This salty, pickled Japanese plum adds an incredible umami flavor to any dish—plus, it lasts a long time and is not that hard to find.

Vidya Rao
May 05, 2020
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Umeboshi, or pickled plums, amp up the flavor in all sorts of dishes.
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If you're looking for a flavor bomb to add to your repertoire, let me introduce you to umeboshi. This flavor powerhouse is made from sun-dried, salted and pickled ume, a Japanese fruit akin to a plum or apricot. It's got a bright pink hue from the addition of red shiso leaves that it picks up during the pickling process.

Related: Check out our Healthy Japanese Recipes for Weeknights here.

Umeboshi first came into my life by way of Natural Gourmet Institute, a plant-based culinary program in New York City (the original Natural Gourmet Institute has now become part of the Institute of Culinary Education). When I was a student there, the chef instructors were obsessed with the ingredient, waxing poetic about its purported benefits—it's widely revered in Japanese culture and used for everything from fighting colds and aiding in digestion to lifting moods and curing hangovers. But the most enticing, non-debatable benefit? The amazing umami flavor, which elevates everything it touches—especially vegan cuisine.

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You can find it in its full preserved plum form and as a paste or vinegar. I particularly love using the paste and the vinegar in sauces and dressings to add a briny edge and depth of flavor that can sometimes go missing without animal products. It's traditionally used to season rice, but there's so much more it can do.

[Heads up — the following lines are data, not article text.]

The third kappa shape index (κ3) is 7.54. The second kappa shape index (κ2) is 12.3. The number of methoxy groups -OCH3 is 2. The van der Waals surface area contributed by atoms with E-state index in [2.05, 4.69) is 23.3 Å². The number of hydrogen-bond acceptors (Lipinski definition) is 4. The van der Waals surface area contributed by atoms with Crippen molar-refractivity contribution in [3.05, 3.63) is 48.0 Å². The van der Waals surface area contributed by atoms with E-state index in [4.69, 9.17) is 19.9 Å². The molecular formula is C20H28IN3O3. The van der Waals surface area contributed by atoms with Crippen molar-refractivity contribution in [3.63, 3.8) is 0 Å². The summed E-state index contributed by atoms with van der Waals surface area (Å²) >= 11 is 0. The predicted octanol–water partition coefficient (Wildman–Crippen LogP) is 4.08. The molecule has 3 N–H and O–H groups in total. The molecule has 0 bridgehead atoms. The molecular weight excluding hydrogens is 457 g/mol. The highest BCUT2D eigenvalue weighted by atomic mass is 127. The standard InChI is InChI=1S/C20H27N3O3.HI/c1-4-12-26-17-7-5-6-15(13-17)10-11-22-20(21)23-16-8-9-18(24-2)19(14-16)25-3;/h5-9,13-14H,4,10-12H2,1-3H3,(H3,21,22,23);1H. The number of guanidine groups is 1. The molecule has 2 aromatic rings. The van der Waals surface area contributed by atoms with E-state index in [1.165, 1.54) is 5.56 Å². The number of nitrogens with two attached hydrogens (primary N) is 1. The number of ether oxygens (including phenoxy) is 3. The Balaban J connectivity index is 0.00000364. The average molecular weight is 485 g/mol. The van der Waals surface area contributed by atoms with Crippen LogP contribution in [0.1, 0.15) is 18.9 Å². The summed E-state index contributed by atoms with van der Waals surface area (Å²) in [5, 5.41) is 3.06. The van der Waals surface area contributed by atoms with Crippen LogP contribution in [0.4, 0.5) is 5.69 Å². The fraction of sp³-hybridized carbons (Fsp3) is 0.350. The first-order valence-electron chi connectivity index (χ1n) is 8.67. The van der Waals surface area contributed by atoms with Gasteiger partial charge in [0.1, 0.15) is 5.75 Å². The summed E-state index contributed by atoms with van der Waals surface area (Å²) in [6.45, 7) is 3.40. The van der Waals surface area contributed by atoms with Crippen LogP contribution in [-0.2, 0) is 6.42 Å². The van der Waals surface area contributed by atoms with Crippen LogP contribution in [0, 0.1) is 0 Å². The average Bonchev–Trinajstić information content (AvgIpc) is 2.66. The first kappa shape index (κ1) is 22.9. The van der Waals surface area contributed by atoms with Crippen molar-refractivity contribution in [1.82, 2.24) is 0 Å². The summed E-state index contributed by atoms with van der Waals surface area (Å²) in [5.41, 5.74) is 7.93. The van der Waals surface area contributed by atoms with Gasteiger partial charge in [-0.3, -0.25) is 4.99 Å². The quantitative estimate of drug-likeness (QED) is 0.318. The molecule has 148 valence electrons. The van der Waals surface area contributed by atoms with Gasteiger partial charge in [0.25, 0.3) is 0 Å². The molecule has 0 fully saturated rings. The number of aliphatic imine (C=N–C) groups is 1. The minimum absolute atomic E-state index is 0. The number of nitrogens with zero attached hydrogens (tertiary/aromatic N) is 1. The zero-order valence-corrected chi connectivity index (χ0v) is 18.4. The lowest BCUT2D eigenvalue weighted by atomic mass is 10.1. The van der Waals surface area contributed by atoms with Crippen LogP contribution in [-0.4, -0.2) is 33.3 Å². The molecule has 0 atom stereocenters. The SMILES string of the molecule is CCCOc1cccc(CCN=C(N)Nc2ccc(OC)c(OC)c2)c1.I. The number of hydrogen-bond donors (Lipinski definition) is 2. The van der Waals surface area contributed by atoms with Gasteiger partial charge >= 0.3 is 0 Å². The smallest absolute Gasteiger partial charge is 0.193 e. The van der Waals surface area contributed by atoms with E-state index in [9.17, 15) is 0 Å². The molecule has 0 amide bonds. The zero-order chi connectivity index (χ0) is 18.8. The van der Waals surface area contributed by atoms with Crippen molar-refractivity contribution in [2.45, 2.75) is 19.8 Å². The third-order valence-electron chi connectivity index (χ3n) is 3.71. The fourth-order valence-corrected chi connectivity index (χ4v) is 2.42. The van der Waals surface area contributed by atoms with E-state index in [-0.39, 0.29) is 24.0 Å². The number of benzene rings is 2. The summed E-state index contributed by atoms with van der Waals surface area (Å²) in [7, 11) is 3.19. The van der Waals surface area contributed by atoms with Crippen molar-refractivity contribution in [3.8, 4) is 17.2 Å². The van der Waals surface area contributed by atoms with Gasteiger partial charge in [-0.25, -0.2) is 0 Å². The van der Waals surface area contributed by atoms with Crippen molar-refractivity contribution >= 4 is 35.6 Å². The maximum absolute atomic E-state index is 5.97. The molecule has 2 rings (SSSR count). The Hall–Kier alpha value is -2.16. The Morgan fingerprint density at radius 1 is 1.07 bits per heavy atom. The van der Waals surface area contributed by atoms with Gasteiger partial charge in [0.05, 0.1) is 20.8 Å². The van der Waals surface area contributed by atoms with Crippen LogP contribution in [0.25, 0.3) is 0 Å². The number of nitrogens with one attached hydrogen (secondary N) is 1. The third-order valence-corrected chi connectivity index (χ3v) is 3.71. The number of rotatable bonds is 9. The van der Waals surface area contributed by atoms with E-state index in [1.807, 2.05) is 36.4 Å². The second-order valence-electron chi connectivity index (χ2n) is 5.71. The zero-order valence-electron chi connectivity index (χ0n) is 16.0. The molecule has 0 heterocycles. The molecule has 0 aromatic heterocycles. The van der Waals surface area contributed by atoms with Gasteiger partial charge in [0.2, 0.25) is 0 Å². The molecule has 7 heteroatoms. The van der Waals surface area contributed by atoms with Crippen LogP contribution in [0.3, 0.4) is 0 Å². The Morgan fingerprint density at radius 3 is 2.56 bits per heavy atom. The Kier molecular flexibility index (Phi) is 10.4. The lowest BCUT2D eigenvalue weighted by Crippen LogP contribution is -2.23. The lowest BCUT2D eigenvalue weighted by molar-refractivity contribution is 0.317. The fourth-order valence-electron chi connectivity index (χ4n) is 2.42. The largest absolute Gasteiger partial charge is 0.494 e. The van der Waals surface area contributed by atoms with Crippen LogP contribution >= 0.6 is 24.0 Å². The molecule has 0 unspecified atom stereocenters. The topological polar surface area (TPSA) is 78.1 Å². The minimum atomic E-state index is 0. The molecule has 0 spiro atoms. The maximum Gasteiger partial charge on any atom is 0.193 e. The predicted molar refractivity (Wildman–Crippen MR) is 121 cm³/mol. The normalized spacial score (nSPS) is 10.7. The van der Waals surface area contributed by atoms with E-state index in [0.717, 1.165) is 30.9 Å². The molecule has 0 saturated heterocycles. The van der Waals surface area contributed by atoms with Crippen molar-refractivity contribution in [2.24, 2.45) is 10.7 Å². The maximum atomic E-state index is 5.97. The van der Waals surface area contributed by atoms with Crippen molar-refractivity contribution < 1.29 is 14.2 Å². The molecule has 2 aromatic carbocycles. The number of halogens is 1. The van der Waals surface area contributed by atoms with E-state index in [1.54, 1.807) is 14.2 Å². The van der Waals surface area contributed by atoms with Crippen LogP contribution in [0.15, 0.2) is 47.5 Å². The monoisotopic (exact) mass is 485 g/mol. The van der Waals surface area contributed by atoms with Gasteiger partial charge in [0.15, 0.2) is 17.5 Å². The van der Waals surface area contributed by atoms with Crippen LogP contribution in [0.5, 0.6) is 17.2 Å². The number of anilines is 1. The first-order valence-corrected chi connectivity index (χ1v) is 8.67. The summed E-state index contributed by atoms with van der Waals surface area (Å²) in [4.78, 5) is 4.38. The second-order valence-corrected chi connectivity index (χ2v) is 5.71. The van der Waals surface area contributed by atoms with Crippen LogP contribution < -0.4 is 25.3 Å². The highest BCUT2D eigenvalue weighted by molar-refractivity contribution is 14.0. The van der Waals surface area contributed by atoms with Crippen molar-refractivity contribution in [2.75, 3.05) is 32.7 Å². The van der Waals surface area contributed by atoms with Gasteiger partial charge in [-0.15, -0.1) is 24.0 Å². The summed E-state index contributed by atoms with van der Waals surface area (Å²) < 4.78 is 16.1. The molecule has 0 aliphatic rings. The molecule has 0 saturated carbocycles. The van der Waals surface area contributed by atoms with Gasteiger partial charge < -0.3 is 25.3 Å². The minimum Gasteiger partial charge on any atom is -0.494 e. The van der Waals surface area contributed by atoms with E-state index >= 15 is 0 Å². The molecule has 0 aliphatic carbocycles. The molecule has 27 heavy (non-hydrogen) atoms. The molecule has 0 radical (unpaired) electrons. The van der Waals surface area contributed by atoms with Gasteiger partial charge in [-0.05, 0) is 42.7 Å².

Umeboshi is super salty, sour and astringent so you only need a small amount to flavor a dish.

Suwanee Lennon

5 Ways to Use Umeboshi

Cheesy substitute

My favorite discovery about umeboshi is that, when combined with miso paste, it gives dishes a cheesy flavor. For anyone who's tried to go vegan, you know how hard it is to live life without this flavor. I do a one-to-one ratio of umeboshi paste and white miso paste and add that to pesto in place of Parmesan, to "cheesy" broccoli soup and to tomato sauce for a dairy-free pasta dish. Just remember that you'll want to adjust the salt level in whatever you're cooking, since both umeboshi and miso will add a significant amount of salt.

Homemade dressings

The brininess of umeboshi vinegar is also a great stand-in for anchovies, thus useful for making vegan or vegetarian Caesar dressing. Mix it in with vegan or regular mayonnaise, garlic, capers and olive oil, or try it with avocado-based dressings as well.

Quick pickles

Use umeboshi vinegar to make mouthwatering quick pickles. The vinegar will impart flavor but also lend its vibrant pink color to whatever you're pickling, making for some Insta-worthy garnishes. I love doing a mixture of umeboshi vinegar and orange juice to pickle cabbage and radishes for use in tacos. (Learn: How to Pickle Anything (No Canning Necessary)

Amplify veggies

Add a few dashes of umeboshi vinegar to sautéed vegetables, stir-fried dishes and curries, as the umeboshi is a nice stand-in for fish sauce.

Marinades

Experiment with adding umeboshi paste or vinegar to marinades. It's particularly good when mixed with ginger, garlic, soy sauce, and lime. Use it to marinate tofu or tempeh, or any of your favorite grilled meats.